>Another game we added to our ever growing collection this Christmas was the Cheeky Monkey Game
. This is a kids game that my in-laws picked up for my 6 year old daughter. The game is one I discovered at this last Gamestorm and was excited for us to add to our kid game selection, as it is one that adults can enjoy as well.
The game is a tile based game and requires no reading making it ideal to play with younger kids whose reading skills are not ready for heavy game play. Game play goes quick and is based on collecting the various animal tiles that are included with the game. The tiles are placed in a bag (also provided) and each player takes turns drawing animal tiles one at a time as many times as they want to round out collections that they have, but if they draw the cheeky monkey then they have to put their tiles back. A great lesson for the kids and a hard strategy for them to master right away. Very similar to Pass the Pigs in general concept.
For families with younger children I recommend this game. The copy we have was purchased from Rainy Day Games for $30, which is a bit steep but the quality is better then the standard big box store games that you buy, this one will be in our collection for years to come. And Rainy Day Games also has online ordering capabilities in case you live somewhere without a local gaming store.
Do you have kids to shop for that are in elementary school?? Well, then do I have a card game for you!! I highly recommend the card game, Poo Second Edition.
The basic idea is that you are a monkey throwing monkey poo at the other players. There are a number of different poo value cards, dodge cards, clean-up cards and other specialty cards. The game play is simple and the overall length is fairly short at about 15 minutes. I first played this at Gamestorm in 2010 with a mother, her son, and another girl. We all had a good time and the basic plot is rather entertaining to the potty humor age group found in elementary school. This year I made sure it was under the tree for my kids.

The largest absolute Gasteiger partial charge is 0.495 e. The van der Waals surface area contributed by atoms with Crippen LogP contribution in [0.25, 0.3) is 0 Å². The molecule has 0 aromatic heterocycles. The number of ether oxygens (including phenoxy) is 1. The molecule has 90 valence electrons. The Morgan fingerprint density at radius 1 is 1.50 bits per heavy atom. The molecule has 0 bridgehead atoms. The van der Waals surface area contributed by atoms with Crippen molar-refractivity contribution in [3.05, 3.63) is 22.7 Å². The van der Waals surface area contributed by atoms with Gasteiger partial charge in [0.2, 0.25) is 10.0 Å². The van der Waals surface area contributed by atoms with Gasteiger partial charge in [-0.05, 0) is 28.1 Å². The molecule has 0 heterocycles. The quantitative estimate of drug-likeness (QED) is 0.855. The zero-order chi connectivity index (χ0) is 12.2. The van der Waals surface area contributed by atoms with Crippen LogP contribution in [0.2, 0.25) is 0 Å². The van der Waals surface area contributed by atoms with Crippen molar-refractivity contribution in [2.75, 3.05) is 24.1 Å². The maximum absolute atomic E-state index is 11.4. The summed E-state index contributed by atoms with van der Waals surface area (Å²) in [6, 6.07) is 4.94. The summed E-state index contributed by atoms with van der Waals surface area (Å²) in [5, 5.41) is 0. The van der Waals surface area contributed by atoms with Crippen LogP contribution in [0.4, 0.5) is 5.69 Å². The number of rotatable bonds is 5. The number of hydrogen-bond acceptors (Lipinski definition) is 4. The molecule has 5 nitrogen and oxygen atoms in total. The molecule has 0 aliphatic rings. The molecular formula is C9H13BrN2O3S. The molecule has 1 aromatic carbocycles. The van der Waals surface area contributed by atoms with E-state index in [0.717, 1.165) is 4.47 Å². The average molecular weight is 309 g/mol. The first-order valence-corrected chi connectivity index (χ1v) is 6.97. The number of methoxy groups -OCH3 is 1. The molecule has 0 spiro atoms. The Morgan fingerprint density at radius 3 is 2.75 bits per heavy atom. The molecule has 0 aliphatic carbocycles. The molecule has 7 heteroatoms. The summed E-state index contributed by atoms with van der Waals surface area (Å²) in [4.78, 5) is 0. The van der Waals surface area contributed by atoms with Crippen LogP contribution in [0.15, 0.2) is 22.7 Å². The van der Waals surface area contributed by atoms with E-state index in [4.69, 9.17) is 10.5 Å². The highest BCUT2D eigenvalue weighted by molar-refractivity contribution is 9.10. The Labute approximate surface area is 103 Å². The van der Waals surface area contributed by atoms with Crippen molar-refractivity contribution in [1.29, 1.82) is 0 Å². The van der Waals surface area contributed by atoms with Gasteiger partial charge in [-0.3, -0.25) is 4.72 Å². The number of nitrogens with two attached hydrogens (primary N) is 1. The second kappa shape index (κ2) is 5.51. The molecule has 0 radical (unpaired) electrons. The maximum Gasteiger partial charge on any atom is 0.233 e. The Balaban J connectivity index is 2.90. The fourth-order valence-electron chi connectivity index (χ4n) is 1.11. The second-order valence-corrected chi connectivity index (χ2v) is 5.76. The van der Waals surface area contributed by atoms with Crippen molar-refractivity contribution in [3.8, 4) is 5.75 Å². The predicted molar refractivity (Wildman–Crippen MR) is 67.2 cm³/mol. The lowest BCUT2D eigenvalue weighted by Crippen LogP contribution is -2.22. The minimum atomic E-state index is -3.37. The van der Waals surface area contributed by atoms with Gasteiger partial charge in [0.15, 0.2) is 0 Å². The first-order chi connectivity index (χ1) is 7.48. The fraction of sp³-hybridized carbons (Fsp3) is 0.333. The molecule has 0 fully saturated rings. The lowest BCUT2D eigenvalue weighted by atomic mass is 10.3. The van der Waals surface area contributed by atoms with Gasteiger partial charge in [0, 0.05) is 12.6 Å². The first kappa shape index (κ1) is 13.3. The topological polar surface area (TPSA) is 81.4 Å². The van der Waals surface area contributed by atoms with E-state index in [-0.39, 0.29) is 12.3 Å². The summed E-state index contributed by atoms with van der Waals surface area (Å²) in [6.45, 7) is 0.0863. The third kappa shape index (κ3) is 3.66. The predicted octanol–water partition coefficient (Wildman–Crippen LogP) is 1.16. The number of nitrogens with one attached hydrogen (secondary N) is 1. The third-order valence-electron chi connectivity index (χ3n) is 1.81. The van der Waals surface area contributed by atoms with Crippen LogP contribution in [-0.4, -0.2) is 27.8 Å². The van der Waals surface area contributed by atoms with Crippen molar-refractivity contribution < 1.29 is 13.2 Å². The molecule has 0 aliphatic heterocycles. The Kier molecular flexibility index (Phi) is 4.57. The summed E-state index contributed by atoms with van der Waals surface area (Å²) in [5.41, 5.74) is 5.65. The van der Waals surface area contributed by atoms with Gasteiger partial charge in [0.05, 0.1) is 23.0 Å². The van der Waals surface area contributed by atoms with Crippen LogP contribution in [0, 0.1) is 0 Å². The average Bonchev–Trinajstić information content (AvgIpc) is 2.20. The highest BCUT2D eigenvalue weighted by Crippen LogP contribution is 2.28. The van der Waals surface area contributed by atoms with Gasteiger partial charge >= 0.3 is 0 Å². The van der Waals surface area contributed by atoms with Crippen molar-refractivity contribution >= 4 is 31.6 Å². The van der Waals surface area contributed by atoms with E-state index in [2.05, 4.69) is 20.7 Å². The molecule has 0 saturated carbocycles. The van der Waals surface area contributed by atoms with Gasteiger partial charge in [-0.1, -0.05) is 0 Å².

Gamestorm is coming up again this coming March. It will be another great chance to gather some more game ideas for my brood as they grow up.
Come back tomorrow for a review of Cheeky Monkey, another Gamestorm find that made its way under our Christmas tree this year.
For my my daughter’s 6th birthday she received the board game The aMAZEing Labyrinth from her step-dad. Though I am ashamed to admit it took us months to finally get around to playing it we finally did. The game is rated ages 7+ but we usually find our kids catch onto board games a bit ahead of the label put on them, not really sure how or who determines that age anyways.
The game is fairly basic once you get over the initial learning curve. There is an ever changing grid of tiles that your piece must navigate through to obtain a number of treasures as determined by picture cards. The aMAZEing Labyrinth requires no ability to read to play, aside from the rule book itself, making for a good family friendly game. There are also no spinners or dice, which I find makes a game more enjoyable with elementary school aged children who tend to fiddle with those sort of devices too much.
After playing twice I highly recommend when laying out tiles and swapping tile locations during play that you take care to make as many pathways as possible. All of the tile pieces work together to make the tunnels of the labyrinth that gives the game its name. By making a point of creating long tunnels you will greatly shorten the game time and greatly increase the success of the younger kids who can’t think too many steps ahead.
Since this game is more widely available then some other “gamer” board games, we found it at Toys ‘r Us this can be a great gift for Christmas for a younger child in your life. If you are looking for another review of The aMAZEing Labyrinth check it out at BoardGameGeek.com